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Toledo Museum of Art reveals 20-year master plan for renovations

Toledo Museum of Art. Toledo. TMA. master plan. Beyer Blinder Belle.

The Toledo Museum of Art has revealed a 20-year master plan that will bring significant physical changes to its 16-hectare campus.

The first phase of the master plan focuses on the Toledo Museum of Art’s (TMA) grounds with the creation of new green space, enhancement of gardens and the addition of an art storage building.

The new building will connect to the museum through an underground tunnel to make it easier to transport items to and from storage. The initial phase of the project will also include a connected walkway from the front of the building to the back as well as outdoor art rooms and event space.

Future phases will include improvements to the front of the museum. Entrances for those with disabilities have been proposed on either side of the steps and terrace as well as elevators and stairwells to connect the two floors.

The family centre will be expanded and joined by a gift shop and café on the ground floor. Space in the centre of the building will be renovated into an expanded 10m high central gallery that will extend over two floors.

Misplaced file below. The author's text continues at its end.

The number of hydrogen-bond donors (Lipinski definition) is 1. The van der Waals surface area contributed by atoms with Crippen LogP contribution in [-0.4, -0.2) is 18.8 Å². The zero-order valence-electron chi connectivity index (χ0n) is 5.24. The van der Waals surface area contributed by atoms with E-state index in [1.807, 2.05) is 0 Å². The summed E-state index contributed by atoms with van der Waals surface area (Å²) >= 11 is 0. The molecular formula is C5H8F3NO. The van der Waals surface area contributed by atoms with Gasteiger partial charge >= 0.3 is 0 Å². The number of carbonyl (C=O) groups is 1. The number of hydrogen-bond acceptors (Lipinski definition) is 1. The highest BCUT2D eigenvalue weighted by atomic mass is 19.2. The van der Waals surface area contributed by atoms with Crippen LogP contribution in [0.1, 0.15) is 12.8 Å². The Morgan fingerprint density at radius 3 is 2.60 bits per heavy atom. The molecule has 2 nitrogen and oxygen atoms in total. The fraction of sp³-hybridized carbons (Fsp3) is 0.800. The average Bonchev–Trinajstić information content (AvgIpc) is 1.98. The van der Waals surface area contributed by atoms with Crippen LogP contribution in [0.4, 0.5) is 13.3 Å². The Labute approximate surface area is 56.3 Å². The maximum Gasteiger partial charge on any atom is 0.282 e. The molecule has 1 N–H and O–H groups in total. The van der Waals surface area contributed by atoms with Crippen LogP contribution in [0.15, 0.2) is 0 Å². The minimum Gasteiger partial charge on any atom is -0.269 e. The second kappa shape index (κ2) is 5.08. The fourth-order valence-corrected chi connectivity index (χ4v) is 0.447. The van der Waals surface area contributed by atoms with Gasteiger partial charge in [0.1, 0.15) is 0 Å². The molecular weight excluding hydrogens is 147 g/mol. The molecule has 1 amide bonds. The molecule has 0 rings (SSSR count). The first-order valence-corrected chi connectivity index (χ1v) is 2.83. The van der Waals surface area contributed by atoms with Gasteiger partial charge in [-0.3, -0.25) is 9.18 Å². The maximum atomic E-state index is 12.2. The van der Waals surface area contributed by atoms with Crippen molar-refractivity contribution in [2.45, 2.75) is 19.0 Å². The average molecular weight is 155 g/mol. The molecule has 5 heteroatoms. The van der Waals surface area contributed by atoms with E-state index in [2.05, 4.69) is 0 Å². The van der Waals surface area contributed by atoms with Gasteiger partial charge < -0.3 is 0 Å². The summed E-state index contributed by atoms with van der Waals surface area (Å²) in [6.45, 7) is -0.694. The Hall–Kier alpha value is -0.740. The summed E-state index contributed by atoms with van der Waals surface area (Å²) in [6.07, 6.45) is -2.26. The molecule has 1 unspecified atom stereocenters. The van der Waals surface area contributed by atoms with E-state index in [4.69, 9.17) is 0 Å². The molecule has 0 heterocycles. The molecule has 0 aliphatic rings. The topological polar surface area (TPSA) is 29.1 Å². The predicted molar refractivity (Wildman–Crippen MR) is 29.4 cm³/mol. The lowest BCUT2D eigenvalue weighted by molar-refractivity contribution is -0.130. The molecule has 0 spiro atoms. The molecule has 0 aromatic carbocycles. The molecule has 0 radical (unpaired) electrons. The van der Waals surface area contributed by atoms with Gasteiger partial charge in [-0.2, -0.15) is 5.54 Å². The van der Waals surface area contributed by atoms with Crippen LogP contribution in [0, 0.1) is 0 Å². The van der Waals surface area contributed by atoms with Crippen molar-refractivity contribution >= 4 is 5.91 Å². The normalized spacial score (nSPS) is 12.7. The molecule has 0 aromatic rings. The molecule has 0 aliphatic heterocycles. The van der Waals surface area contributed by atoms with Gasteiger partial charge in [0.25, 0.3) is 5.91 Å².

A subsequent phase of the master plan considers non-public facilities, including office and meeting space, storage, food preparation and the delivery of goods and materials.

TMA began developing the master plan in late 2016 with support from New York-based Beyer Blinder Belle Architects and Planners.

TMA Deputy Director Adam Levine said: “Our goal throughout the process of developing and implementing this historic master plan is to foster TMA’s role as an anchor and partner within the Old West End neighbourhood.”

He added: “TMA is committed to doing this in a forward-looking and sustainable way, with the museum contributing to the region’s overall health and vitality while restoring and leveraging its architecturally distinguished heritage to guide future development and programming.”

TMA was founded in 1901 and moved to its current premises in 1912. It has previously undergone two major renovations in 1926 and 1933, when the east and west wings were built as well as the Preistyle Theatre.

Beyer Blinder Belle has previously worked on projects for the Metropolitan Museum of Art, Smithsonian Institution, New York Public Library, Frick Collection, Kennedy Center for the Performing Arts, Ellis Island and Longwood Gardens.

Images: c. Beyer Blinder Belle.

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Sam McCaffrey

Journalist. Likes immersive entertainment experiences, museums, zoos and the odd go on a Waltzer.

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